The majority of accidents occurred during training drills and maintenance operations.

Some hook manufacturers have anticipated the need for change. U.K.-based Survival Craft Inspectorate, which installs and maintains lifeboats and other safety equipment on ships, developed in 2001 a stainless steel hook called Safelaunch that meets all the new requirements.

“With its safety pin inserted, the system cannot encounter an unintentional release. It is physically impossible,” said Paul Watkins, sales and project manager.

Schat-Harding, a life-saving equipment manufacturer headquartered in Norway and makers of the approved SeaCure LHR (lifeboat hook roller), has developed an optional training lock as a secondary safety control measure for drills. “It’s not in the IMO criteria yet, but it’s what the industry is looking for,” said David Bradley, the company’s vice president of operations.

Specialized training can also help. “With the new hooks, the hope is we can work with crews to increase their confidence and feel better that this equipment will actually work, and encourage them to participate more fully in lifeboat drills,” said Capt. Pat Boyle, director of training and certification for Q3 Marine Training Solutions in Anacortes, Wash.

After the design review and testing has been completed, hook manufacturers must file a report by July 1, 2013, confirming their systems meet the new standards. The reports must be submitted to their relevant national administrations as required by the IMO’s Maritime Safety Committee.

If the hook remains stable and able to suspend its safe working load weight in a variety of conditions, it will be deemed compliant. Even the amount of force that is required on the operating lever of the release gear is measured to ensure it is neither too little nor too much to operate safely.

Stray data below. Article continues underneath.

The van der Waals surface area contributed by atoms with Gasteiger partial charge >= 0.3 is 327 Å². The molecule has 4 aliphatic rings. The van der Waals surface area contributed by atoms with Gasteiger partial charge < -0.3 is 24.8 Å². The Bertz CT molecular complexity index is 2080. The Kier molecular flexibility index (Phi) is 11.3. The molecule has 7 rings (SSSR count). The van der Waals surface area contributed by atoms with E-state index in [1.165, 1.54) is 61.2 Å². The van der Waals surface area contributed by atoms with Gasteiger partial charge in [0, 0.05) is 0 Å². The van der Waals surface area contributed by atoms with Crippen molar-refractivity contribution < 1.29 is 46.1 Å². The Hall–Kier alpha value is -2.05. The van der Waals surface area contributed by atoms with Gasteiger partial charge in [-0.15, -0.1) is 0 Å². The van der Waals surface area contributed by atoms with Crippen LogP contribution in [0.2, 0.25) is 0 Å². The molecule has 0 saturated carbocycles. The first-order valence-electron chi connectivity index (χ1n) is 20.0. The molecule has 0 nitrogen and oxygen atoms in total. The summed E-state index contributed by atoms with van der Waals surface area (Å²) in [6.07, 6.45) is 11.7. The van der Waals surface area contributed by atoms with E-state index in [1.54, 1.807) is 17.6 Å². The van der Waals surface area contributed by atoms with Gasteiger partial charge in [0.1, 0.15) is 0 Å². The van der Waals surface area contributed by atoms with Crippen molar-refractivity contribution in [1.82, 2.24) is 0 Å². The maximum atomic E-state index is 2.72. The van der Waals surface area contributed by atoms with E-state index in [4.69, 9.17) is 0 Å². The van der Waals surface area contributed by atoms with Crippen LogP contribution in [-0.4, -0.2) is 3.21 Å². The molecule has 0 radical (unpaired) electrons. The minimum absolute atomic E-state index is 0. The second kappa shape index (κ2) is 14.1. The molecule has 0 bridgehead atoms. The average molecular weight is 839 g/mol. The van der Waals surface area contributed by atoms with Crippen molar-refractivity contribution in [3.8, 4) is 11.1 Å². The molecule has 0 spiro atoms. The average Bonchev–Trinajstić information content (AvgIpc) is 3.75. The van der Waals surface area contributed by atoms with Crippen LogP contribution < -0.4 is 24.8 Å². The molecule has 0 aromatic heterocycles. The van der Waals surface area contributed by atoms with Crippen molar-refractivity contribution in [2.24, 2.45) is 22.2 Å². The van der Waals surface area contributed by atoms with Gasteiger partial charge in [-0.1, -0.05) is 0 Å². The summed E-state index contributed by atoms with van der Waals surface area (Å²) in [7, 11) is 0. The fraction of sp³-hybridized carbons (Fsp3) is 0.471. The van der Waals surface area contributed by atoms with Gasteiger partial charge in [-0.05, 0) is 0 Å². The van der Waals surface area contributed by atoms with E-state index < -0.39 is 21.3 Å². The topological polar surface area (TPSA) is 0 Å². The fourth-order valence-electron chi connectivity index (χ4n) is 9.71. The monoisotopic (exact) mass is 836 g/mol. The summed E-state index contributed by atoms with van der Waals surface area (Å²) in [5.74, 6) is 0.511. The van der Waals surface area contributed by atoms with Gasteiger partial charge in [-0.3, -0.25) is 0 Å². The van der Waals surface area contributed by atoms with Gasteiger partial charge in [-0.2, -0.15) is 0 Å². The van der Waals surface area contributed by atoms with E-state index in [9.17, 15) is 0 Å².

Any non-compliant hook release systems have to be replaced on ships by their next dry dock period after July 1, 2014, and before July 1, 2019. A growing list of approved hooks is available on the IMO’s Global Integrated Shipping Information System website.

The changes come after over a decade of lengthy industry discussions on lifeboat safety. Paul Drouin, owner of SafeShip, a former Canadian Coast Guard master and marine accident investigator for the Transportation Safety Board of Canada, said, “These are all steps in the right direction, but unfortunately, too little too late. On the other hand, it is all too easy to blame IMO and the regulations. Any self-respecting operator who values their crew would ensure the proper tests and inspections are undertaken and that adequate training, maintenance and manuals in the language spoken on board were made available. In my opinion, this initiative will not dramatically improve safety, but any progress is better than none. One life saved is worth the effort.”

“IMO issues regulations,” said Brown. “It is up to individual flag states to implement them and decide how to encourage implementation.”